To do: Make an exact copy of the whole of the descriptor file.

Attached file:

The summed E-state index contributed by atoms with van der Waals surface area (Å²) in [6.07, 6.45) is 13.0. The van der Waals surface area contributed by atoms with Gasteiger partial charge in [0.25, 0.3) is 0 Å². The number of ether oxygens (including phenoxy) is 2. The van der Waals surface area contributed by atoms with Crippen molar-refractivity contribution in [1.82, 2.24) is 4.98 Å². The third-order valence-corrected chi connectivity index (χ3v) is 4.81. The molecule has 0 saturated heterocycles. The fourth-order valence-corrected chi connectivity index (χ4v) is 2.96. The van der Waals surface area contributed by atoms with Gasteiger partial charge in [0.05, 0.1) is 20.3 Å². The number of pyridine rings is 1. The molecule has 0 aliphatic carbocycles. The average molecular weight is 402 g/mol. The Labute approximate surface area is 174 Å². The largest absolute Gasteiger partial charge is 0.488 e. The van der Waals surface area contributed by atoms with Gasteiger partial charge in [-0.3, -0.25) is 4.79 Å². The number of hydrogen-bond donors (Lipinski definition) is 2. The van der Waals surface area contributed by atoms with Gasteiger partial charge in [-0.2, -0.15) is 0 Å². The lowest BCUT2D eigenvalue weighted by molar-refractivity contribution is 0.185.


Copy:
The summed E-state index contributed by atoms with van der Waals surface area (Å²) in [6.07, 6.45) is 13.0. The van der Waals surface area contributed by atoms with Gasteiger partial charge in [0.25, 0.3) is 0 Å². The number of ether oxygens (including phenoxy) is 2. The van der Waals surface area contributed by atoms with Crippen molar-refractivity contribution in [1.82, 2.24) is 4.98 Å². The third-order valence-corrected chi connectivity index (χ3v) is 4.81. The molecule has 0 saturated heterocycles. The fourth-order valence-corrected chi connectivity index (χ4v) is 2.96. The van der Waals surface area contributed by atoms with Gasteiger partial charge in [0.05, 0.1) is 20.3 Å². The number of pyridine rings is 1. The molecule has 0 aliphatic carbocycles. The average molecular weight is 402 g/mol. The Labute approximate surface area is 174 Å². The largest absolute Gasteiger partial charge is 0.488 e. The van der Waals surface area contributed by atoms with Gasteiger partial charge in [-0.3, -0.25) is 4.79 Å². The number of hydrogen-bond donors (Lipinski definition) is 2. The van der Waals surface area contributed by atoms with Gasteiger partial charge in [-0.2, -0.15) is 0 Å². The lowest BCUT2D eigenvalue weighted by molar-refractivity contribution is 0.185.